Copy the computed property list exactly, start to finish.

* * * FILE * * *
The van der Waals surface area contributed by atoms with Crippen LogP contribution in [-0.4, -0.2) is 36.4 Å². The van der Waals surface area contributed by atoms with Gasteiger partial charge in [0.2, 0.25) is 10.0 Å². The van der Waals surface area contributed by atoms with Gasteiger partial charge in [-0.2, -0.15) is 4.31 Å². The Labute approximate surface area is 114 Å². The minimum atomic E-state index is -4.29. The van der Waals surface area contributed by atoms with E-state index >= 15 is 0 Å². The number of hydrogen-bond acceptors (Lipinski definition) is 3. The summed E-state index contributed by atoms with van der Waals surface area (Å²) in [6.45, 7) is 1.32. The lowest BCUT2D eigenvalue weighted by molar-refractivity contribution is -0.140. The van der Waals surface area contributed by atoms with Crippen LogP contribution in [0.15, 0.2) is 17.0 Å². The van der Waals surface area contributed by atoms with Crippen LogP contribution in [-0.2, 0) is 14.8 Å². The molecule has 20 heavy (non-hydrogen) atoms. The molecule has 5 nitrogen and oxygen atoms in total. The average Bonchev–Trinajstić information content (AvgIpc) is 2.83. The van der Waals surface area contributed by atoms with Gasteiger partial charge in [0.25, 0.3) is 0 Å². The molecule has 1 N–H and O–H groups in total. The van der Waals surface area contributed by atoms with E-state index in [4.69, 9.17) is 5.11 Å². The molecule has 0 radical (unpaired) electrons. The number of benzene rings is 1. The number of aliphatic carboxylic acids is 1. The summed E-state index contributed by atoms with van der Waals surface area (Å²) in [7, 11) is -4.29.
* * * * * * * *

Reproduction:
The van der Waals surface area contributed by atoms with Crippen LogP contribution in [-0.4, -0.2) is 36.4 Å². The van der Waals surface area contributed by atoms with Gasteiger partial charge in [0.2, 0.25) is 10.0 Å². The van der Waals surface area contributed by atoms with Gasteiger partial charge in [-0.2, -0.15) is 4.31 Å². The Labute approximate surface area is 114 Å². The minimum atomic E-state index is -4.29. The van der Waals surface area contributed by atoms with E-state index >= 15 is 0 Å². The number of hydrogen-bond acceptors (Lipinski definition) is 3. The summed E-state index contributed by atoms with van der Waals surface area (Å²) in [6.45, 7) is 1.32. The lowest BCUT2D eigenvalue weighted by molar-refractivity contribution is -0.140. The van der Waals surface area contributed by atoms with Crippen LogP contribution in [0.15, 0.2) is 17.0 Å². The van der Waals surface area contributed by atoms with Crippen LogP contribution in [-0.2, 0) is 14.8 Å². The molecule has 20 heavy (non-hydrogen) atoms. The molecule has 5 nitrogen and oxygen atoms in total. The average Bonchev–Trinajstić information content (AvgIpc) is 2.83. The van der Waals surface area contributed by atoms with Gasteiger partial charge in [0.25, 0.3) is 0 Å². The molecule has 1 N–H and O–H groups in total. The van der Waals surface area contributed by atoms with E-state index in [4.69, 9.17) is 5.11 Å². The molecule has 0 radical (unpaired) electrons. The number of benzene rings is 1. The number of aliphatic carboxylic acids is 1. The summed E-state index contributed by atoms with van der Waals surface area (Å²) in [7, 11) is -4.29.